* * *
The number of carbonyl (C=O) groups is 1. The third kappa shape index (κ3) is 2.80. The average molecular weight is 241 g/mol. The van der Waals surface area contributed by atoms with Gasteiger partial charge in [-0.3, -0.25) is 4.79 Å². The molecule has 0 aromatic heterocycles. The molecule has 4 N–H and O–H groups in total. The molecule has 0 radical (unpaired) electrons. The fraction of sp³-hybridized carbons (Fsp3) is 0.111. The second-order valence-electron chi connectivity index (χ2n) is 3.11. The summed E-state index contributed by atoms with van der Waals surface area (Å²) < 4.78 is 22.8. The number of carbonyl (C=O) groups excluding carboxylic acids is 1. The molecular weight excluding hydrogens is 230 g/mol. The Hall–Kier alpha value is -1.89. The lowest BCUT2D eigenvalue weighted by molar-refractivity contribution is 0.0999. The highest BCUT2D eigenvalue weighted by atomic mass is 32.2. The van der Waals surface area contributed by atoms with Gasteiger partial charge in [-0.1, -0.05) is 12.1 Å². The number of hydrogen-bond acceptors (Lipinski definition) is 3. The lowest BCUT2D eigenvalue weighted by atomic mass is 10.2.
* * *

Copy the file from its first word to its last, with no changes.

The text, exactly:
The number of carbonyl (C=O) groups is 1. The third kappa shape index (κ3) is 2.80. The average molecular weight is 241 g/mol. The van der Waals surface area contributed by atoms with Gasteiger partial charge in [-0.3, -0.25) is 4.79 Å². The molecule has 0 aromatic heterocycles. The molecule has 4 N–H and O–H groups in total. The molecule has 0 radical (unpaired) electrons. The fraction of sp³-hybridized carbons (Fsp3) is 0.111. The second-order valence-electron chi connectivity index (χ2n) is 3.11. The summed E-state index contributed by atoms with van der Waals surface area (Å²) < 4.78 is 22.8. The number of carbonyl (C=O) groups excluding carboxylic acids is 1. The molecular weight excluding hydrogens is 230 g/mol. The Hall–Kier alpha value is -1.89. The lowest BCUT2D eigenvalue weighted by molar-refractivity contribution is 0.0999. The highest BCUT2D eigenvalue weighted by atomic mass is 32.2. The van der Waals surface area contributed by atoms with Gasteiger partial charge in [-0.1, -0.05) is 12.1 Å². The number of hydrogen-bond acceptors (Lipinski definition) is 3. The lowest BCUT2D eigenvalue weighted by atomic mass is 10.2.